Floridians have learned enough about elections supervisors to worry about anything they are celebrating. Last week, Palm Beach County Supervisor Theresa LePore and her colleagues hailed an agreement in Tallahassee to cancel runoffs for another year.
The deal means less work for Ms. LePore and the other supervisors. It also means less opportunity for voters to make their preference known. Throughout the state's history, the second primary has proved itself to be an important check against fringe candidates influencing races disproportionately. The Legislature eliminated the runoffs for the 2002 cycle, but the extra primary could have returned in next year's presidential election. It was up to state lawmakers.
Ms. LePore, president of the state elections supervisors association, said her group "worked very hard" to sell the deal that ends the runoffs. Voters would appreciate the same amount of effort on their behalf. The complaint against the runoffs is that there is not enough time to prepare for them during the four weeks between the first September primary and the November general election. Supervisors predicted chaos with the expected heavy turnout of the 2004 presidential race. Since supervisors did not predict chaos before the chaotic 2000 vote, lawmakers can take the warning at least two ways.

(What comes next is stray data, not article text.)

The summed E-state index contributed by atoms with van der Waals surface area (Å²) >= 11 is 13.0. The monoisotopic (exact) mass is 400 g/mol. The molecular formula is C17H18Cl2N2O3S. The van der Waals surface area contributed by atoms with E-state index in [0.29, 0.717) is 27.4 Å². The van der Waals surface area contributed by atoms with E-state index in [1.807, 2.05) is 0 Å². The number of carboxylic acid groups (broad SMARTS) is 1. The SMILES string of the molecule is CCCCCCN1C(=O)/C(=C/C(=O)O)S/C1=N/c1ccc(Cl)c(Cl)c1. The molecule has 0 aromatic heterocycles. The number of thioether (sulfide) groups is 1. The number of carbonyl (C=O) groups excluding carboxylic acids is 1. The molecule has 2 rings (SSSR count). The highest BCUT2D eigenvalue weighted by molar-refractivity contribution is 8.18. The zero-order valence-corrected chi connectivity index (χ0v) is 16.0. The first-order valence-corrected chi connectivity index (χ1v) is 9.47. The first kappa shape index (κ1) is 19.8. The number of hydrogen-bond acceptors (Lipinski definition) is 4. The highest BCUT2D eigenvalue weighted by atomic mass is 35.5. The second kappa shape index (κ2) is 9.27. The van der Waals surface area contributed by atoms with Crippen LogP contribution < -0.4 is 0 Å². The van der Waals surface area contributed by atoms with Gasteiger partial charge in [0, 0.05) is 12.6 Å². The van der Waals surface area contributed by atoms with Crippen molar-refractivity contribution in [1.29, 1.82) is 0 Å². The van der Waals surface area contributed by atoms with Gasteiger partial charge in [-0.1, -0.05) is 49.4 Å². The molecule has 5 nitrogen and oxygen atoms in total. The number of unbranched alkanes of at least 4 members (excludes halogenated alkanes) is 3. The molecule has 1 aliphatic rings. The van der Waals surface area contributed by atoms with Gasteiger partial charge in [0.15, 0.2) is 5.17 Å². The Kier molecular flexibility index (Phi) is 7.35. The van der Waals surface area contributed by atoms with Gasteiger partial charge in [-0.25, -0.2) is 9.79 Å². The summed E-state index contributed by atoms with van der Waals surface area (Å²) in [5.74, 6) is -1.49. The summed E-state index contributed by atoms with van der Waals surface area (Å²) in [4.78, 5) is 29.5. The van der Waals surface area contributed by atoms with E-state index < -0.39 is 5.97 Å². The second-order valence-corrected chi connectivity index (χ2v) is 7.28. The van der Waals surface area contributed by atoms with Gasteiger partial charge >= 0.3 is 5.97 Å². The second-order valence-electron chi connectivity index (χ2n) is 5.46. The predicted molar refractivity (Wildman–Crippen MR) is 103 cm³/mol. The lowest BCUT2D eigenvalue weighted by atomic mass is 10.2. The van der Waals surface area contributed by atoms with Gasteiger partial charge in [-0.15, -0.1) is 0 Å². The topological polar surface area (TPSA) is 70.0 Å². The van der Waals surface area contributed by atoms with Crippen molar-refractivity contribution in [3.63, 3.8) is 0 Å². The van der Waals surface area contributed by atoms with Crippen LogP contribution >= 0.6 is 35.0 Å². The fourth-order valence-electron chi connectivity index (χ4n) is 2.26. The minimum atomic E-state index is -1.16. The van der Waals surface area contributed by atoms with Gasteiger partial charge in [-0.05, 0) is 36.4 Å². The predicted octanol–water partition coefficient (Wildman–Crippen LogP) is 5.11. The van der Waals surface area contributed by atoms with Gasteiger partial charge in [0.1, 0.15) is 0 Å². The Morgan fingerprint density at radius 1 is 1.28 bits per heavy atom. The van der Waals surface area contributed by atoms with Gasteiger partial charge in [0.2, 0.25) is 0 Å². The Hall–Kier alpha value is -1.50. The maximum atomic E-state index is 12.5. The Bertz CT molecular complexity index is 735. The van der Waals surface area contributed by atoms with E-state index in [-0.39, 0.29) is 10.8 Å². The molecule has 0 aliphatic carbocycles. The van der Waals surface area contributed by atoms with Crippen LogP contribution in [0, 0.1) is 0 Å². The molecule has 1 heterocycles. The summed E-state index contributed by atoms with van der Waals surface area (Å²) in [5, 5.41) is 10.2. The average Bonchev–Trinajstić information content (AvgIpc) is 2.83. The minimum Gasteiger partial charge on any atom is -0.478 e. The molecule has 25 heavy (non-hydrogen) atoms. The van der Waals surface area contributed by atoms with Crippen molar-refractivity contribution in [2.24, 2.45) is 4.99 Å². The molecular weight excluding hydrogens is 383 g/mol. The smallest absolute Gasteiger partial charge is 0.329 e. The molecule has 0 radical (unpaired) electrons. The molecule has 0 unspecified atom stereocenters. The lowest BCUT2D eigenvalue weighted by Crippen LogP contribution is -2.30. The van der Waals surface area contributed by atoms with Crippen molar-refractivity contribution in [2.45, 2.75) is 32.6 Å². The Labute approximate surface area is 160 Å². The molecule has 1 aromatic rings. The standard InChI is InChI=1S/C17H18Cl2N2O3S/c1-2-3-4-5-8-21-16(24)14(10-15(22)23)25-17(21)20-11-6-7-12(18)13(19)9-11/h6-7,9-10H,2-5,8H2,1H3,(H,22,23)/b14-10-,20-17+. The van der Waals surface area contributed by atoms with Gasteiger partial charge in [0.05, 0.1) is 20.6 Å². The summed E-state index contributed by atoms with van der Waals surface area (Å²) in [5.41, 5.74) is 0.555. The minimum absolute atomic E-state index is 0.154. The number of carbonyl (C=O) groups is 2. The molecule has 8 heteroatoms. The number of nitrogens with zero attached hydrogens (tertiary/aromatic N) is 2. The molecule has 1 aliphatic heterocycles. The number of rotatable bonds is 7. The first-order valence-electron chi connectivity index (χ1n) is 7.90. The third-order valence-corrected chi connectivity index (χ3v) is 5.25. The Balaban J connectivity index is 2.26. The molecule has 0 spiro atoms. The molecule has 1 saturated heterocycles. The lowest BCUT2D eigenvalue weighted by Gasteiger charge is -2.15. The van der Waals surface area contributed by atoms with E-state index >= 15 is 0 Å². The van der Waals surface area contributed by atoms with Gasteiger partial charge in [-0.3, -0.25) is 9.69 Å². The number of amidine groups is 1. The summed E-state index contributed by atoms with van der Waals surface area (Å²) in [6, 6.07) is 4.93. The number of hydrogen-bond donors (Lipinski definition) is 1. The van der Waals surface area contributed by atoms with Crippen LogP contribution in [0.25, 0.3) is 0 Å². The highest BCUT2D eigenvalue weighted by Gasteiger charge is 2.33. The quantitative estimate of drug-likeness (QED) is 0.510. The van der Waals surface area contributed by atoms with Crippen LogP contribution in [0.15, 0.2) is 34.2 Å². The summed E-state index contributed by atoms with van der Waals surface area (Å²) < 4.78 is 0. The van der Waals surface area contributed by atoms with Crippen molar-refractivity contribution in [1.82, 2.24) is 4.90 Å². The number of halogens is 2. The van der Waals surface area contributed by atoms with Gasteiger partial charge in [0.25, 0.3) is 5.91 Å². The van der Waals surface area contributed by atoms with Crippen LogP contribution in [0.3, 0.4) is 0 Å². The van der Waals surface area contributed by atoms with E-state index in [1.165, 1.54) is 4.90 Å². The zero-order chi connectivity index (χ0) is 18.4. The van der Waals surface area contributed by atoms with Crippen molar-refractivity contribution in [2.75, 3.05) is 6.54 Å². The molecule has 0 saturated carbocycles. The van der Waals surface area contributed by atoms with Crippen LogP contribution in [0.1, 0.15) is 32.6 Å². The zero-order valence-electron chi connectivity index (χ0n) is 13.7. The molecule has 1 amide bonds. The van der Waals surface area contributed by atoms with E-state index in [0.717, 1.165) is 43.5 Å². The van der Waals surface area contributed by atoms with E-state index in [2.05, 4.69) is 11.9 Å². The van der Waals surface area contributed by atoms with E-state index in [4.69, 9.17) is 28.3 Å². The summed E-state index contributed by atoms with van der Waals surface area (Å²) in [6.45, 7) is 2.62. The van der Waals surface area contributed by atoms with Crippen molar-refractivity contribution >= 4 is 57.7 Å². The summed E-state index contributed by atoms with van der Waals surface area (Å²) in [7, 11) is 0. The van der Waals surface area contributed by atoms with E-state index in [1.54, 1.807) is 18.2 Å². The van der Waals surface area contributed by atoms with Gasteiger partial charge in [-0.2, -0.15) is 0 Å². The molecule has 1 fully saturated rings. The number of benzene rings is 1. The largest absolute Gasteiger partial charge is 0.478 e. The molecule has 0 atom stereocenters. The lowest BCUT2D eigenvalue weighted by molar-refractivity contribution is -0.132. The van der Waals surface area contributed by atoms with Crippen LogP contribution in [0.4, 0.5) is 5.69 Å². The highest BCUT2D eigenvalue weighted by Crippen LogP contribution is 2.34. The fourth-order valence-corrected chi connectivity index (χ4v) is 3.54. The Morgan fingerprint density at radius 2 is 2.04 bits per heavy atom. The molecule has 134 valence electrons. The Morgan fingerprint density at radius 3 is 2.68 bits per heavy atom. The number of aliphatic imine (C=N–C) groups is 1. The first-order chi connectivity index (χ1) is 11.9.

Taxpayers have a right to feel misled. They put up millions to buy touch-screen systems that were billed as the state-of-the art way to run elections: easy programming, quick counts, the solution for decades to come. When pitching their computer buys, supervisors said nothing about limitations that would make runoffs obsolete. Voters thought getting rid of the punch-card ballot and doing away with hanging chads would solve the problems. But no amount of technology can override a system that suffers from poor management. Ms. LePore has asked Palm Beach County commissioners to nearly double her budget and now tells voters they should celebrate having less choice to show for it.
Legislators will have to take up the fate of the runoff again, and they should add second-choice voting, in which voters make an alternate selection that would come into play when no candidate got a majority. Instant runoffs would protect voters and the electoral process without burdening the overburdened election officials. That change would deserve a celebration.